Business Interruption Insurance Hotels Hurricanes

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					  Mealey’s Catastrophic Loss
     Conference: Business
Interruption & the Impact on the
       Insurance Industry

         Walter J. Andrews
       Hunton & Williams LLP
This Morning’s Topic:

What have we learned from the business
 interruption disputes after 9/11 and earlier
 hurricanes that can be applied to business
 interruption claims after Katrina?
Now, some law is established on:
 Trigger of business interruption (“BI”)
 coverage
 Application and scope of “Action of Civil
 Authority” and “Dependent Property”
 coverage extensions
 Scope and length of the “Period of
 Restoration”
Business Income Coverage – What Does
the Contract Say?
We will pay for the actual loss of Business Income you
 sustain due to the necessary “suspension” of your
 “operations” during the “period of restoration.” The
 “suspension” must be caused by direct physical loss of or
 damage to property at premises which are described in the
 Declarations and for which a Business Income Limit of
 Insurance is shown in the Declarations. The loss or
 damage must be caused by or result from a Covered Cause
 of Loss . . .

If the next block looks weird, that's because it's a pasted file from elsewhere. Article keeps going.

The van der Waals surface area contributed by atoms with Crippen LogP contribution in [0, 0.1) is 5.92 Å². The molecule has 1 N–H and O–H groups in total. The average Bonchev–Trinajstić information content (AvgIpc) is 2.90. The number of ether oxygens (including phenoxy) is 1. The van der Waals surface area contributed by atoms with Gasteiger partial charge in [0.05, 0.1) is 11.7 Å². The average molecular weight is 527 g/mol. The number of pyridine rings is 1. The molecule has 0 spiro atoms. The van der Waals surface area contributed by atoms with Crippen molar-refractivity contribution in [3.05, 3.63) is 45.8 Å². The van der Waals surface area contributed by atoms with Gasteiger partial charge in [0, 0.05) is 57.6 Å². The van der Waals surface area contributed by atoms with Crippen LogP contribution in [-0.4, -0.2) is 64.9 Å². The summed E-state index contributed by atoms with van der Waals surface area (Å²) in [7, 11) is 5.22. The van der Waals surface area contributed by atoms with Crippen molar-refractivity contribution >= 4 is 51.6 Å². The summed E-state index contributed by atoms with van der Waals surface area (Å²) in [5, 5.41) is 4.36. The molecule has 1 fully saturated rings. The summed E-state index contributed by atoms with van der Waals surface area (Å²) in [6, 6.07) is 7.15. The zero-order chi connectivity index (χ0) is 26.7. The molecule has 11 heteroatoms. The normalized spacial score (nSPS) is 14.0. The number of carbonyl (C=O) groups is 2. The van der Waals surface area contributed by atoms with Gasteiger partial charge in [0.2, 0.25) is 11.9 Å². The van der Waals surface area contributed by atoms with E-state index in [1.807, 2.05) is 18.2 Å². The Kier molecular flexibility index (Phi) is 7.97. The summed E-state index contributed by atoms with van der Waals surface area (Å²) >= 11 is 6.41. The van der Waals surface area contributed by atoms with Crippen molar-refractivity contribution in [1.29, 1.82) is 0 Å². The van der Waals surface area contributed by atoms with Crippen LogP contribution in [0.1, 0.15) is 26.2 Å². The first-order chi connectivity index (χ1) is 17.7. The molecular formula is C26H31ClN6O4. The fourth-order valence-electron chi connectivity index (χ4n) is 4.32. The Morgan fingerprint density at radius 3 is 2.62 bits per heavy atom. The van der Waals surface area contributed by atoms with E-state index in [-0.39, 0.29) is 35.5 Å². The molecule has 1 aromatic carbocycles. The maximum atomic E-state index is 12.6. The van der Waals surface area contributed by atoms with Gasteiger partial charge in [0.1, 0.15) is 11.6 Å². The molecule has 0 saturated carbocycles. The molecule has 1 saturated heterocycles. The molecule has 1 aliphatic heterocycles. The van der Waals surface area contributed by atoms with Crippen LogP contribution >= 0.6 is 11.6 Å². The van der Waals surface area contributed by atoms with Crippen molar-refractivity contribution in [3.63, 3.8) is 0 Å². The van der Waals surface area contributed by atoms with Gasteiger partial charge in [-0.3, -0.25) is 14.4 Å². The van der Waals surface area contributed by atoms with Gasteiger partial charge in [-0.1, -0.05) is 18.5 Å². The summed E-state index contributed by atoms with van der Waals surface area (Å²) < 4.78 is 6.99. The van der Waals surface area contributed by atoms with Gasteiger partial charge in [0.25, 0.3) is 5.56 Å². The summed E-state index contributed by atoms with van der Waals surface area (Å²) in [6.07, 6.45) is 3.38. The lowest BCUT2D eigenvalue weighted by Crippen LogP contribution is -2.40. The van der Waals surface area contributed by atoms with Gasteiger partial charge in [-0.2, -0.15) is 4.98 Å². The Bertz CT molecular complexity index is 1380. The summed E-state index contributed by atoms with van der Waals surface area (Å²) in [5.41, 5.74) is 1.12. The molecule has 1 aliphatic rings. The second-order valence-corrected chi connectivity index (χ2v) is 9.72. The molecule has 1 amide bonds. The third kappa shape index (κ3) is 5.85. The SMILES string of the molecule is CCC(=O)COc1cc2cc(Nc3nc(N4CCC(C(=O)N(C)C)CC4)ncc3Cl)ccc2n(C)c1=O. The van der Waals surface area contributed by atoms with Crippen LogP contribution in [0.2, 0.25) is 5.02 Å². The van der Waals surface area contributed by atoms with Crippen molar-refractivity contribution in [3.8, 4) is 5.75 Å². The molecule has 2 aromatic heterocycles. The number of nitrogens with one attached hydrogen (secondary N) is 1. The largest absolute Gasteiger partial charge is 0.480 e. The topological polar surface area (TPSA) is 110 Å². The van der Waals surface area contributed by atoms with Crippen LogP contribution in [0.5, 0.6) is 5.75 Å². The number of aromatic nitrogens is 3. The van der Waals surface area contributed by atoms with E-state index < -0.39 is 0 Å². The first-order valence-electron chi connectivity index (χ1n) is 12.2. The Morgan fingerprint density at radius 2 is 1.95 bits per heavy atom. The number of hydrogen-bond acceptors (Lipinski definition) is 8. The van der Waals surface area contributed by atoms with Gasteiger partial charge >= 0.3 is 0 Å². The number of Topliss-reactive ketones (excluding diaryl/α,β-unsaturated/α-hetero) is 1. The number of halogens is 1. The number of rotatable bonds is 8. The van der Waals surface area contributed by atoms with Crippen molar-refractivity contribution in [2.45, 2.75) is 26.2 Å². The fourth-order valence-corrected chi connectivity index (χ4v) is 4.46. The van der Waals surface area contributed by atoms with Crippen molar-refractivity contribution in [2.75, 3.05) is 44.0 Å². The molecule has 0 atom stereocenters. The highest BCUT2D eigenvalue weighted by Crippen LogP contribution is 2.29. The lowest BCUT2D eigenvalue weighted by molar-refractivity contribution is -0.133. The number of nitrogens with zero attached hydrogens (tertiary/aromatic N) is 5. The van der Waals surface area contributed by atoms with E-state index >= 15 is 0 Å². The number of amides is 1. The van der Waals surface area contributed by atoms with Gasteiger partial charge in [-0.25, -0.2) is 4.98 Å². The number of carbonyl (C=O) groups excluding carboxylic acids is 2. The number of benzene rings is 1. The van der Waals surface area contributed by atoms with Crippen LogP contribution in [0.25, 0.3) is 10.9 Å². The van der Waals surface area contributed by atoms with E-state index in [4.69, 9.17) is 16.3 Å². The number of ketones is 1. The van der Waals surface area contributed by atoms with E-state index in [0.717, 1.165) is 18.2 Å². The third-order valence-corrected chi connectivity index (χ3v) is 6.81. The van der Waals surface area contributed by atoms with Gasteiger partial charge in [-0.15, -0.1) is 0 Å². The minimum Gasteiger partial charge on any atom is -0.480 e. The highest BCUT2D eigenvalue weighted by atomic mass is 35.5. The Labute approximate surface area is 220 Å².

An Important Note on
“Suspension:”
 Before 2001: Meant “cessation” of
 business
 Post-2001: Definition now includes
 “slowdown or cessation” of business . . .
Key Elements To Trigger A BI
Claim Are:
1)   Direct physical loss of, or damage to,
     property
2)   Caused by or resulting from a covered
     cause of loss
Must Be “Direct Physical Loss”
To Covered Property


After a hurricane, this most likely
will be evident in most cases
. . . But, “Direct” Damage Is Still
A Requirement For Coverage
That The Policyholder Must
Meet.
 City of Chicago v. Factory Mut. Ins. Co.:
   FAA ground-stop order after 9/11
   responded to “indirect loss or damage;”
   policyholder could not show “direct” loss
   or damage = no coverage triggered
Damage Must Be Caused by a
“Covered Cause of Loss:”
Valley Forge v. Hicks Thomas & Lilienstern:
No coverage for BI triggered by flood water
 from Tropical Storm Allison where flood
 excluded.
Parks Real Estate v. St. Paul Fire & Marine:
No coverage for dust from WTC entering
 building; dust was excluded “contaminant.”
Policyholder Bears Burden of
Showing a BI Loss Comes
Within Coverage of the Property
Contract
Wyndham Int’l, Inc. v. ACE American Ins.
 Co.
   Civil Authority Coverage:
We will pay for the actual loss of Business
 Income you sustain . . . Caused by action of
 civil authority that prohibits access to the
 described premises due to direct physical
 loss of or damage to property, other than at
 the described premises, caused by or
 resulting from any Covered Cause of Loss.
So, To Trigger Coverage, a
Policyholder Must Show:
 Action of civil authority
 Resulting from direct physical loss to other
 property
 That “prohibits access” to business
 Caused by Covered Cause of Loss